A study by an economic research institute, the American Council for Capital Formation, underscored these findings, estimating that under S. 139:

  • By 2020, gasoline prices would increase 30 to 50 cents per gallon.
  • Electricity prices would increase 43 percent and average household income would fall by as much as $2,255 per year by 2020.
  • By 2025, U.S. GDP would be reduced by $164 billion to $525 billion per year.
  • More than 600,000 jobs could be lost in the United States.

Both analyses agree that the burden of these costs will be extremely regressive, disproportionately affecting seniors and low income households. This is because the poor and those on fixed incomes spend a greater portion of their disposable income on food and fuel than the average household and are the least able to afford newer, more fuel-efficient technologies.

Regional Initiative: Northeastern Climate Change Action Plan. In lieu of federal action, a number of Northeastern states - Connecticut, Delaware, Maine, Massachusetts, New Hampshire, New Jersey, New York, Rhode Island, Vermont, and possibly Pennsylvania and Maryland - are considering both individual and coordinated policies to limit greenhouse gas emissions. The "Climate Change Action Plan (CCAP)" was developed as part of a 2001 agreement between New England governors and East Canadian premiers. This proposal would reduce greenhouse gas emissions in three stages: capping emissions at 1990 levels by 2010; reducing emissions to 10 percent below 1990 levels by 2020; and cutting emissions by 75 percent to 85 percent of 2000 levels by 2050.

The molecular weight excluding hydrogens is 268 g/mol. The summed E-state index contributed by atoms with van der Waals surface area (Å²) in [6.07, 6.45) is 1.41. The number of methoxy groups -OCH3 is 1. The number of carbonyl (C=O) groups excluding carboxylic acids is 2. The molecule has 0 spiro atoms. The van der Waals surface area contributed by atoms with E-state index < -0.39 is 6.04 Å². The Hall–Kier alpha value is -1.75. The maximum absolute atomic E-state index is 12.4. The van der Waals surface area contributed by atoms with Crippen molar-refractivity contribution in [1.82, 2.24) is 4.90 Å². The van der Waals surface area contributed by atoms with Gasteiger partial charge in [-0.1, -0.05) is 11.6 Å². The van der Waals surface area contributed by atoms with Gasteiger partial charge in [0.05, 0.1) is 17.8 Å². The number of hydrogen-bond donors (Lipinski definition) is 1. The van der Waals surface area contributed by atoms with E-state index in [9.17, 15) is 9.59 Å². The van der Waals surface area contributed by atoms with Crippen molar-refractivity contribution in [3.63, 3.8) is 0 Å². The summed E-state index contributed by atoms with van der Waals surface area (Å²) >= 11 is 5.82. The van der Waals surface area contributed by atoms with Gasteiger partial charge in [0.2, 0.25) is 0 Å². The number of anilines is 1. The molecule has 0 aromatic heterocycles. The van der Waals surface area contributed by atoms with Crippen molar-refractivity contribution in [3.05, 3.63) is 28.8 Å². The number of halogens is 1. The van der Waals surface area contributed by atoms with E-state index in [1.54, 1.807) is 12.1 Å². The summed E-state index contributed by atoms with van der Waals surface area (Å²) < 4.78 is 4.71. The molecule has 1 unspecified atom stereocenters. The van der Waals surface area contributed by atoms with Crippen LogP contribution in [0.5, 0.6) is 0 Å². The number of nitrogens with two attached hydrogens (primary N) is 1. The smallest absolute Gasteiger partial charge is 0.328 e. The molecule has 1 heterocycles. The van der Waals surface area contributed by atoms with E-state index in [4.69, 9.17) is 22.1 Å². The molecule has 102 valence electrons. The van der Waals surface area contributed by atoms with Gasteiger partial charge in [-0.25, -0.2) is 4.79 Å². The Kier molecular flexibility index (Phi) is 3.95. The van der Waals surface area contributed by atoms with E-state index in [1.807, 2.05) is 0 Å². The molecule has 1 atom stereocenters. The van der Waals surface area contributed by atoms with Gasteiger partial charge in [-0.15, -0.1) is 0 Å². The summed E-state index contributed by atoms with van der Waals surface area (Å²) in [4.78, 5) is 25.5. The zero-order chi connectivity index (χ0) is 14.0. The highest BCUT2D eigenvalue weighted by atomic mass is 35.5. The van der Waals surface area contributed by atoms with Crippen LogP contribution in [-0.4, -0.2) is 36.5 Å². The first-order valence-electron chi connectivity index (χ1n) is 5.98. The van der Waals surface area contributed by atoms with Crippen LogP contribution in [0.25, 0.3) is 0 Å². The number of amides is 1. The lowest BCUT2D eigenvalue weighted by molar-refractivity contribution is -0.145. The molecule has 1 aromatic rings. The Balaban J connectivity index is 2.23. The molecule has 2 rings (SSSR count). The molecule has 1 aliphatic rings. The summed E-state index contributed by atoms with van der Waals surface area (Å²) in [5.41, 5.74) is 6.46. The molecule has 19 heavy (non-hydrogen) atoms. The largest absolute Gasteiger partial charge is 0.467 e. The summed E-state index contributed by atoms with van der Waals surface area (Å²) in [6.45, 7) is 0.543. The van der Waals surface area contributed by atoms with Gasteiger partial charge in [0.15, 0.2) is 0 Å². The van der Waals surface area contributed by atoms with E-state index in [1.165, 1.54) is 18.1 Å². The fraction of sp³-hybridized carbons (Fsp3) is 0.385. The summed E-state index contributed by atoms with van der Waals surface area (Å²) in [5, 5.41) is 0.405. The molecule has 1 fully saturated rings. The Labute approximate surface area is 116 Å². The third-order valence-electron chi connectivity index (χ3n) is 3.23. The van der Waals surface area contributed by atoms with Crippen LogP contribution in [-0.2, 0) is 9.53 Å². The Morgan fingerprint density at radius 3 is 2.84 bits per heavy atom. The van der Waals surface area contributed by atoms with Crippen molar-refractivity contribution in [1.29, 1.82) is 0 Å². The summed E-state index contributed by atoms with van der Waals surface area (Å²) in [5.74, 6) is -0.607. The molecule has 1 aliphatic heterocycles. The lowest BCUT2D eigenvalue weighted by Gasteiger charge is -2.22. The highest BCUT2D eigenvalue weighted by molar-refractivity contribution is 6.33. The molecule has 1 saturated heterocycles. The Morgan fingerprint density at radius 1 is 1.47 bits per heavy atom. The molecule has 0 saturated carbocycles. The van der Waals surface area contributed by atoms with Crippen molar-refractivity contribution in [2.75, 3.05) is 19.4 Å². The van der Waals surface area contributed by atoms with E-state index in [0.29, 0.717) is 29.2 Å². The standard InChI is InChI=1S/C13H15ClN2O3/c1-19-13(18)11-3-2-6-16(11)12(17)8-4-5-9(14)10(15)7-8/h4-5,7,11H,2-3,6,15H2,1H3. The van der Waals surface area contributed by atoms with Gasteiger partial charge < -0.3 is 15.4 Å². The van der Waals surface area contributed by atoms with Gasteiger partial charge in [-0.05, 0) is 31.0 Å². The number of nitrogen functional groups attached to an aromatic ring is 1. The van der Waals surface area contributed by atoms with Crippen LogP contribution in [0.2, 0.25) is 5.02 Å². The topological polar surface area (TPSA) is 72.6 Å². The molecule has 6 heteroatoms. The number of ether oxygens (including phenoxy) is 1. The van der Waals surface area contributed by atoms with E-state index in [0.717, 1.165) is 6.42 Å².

Increase in Energy prices Under Northeastern State Regulations

The 11 Northeastern states would have to reduce emissions by nearly 30 percent below what they otherwise would have been in order to meet the CCAP's 2010 goal, by over 40 percent to reach the 2020 target, and by more than 90 percent to reach the 2050 goal. Fossil fuel consumption in New England would have to decline dramatically. Every economic sector - transportation, industrial, commercial and residential - would experience drastic energy reductions, imposing substantial costs upon the participating states. To satisfy the mandatory emission reductions,

  • Drivers would pay 61 cents per gallon more for gasoline in 2010 - a total of 72 cents more in 2020;
  • Electricity prices would rise 35 percent by 2010 (39 percent by 2020); and
  • Residential natural gas prices would rise 38 percent by 2010 (39 percent by 2020). [See the figure.]